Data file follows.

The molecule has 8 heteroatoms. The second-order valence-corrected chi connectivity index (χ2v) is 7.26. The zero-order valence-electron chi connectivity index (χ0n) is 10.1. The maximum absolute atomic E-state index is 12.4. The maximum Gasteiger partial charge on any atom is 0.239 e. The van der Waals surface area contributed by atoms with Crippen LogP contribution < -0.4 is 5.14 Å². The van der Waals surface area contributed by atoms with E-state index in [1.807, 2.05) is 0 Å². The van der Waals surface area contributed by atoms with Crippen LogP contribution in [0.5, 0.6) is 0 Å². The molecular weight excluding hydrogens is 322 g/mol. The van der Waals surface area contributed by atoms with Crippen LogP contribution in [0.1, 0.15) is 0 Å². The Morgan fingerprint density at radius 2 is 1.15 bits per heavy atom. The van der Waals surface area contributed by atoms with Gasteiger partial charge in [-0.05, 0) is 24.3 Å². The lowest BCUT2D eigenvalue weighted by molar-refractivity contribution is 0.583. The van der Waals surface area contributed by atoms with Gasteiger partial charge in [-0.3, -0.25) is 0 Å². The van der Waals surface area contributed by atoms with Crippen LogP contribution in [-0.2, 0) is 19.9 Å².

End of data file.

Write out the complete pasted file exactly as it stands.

The molecule has 8 heteroatoms. The second-order valence-corrected chi connectivity index (χ2v) is 7.26. The zero-order valence-electron chi connectivity index (χ0n) is 10.1. The maximum absolute atomic E-state index is 12.4. The maximum Gasteiger partial charge on any atom is 0.239 e. The van der Waals surface area contributed by atoms with Crippen LogP contribution < -0.4 is 5.14 Å². The van der Waals surface area contributed by atoms with E-state index in [1.807, 2.05) is 0 Å². The van der Waals surface area contributed by atoms with Crippen LogP contribution in [0.5, 0.6) is 0 Å². The molecular weight excluding hydrogens is 322 g/mol. The van der Waals surface area contributed by atoms with Crippen LogP contribution in [0.1, 0.15) is 0 Å². The Morgan fingerprint density at radius 2 is 1.15 bits per heavy atom. The van der Waals surface area contributed by atoms with Gasteiger partial charge in [-0.05, 0) is 24.3 Å². The lowest BCUT2D eigenvalue weighted by molar-refractivity contribution is 0.583. The van der Waals surface area contributed by atoms with Gasteiger partial charge in [-0.3, -0.25) is 0 Å². The van der Waals surface area contributed by atoms with Crippen LogP contribution in [-0.2, 0) is 19.9 Å².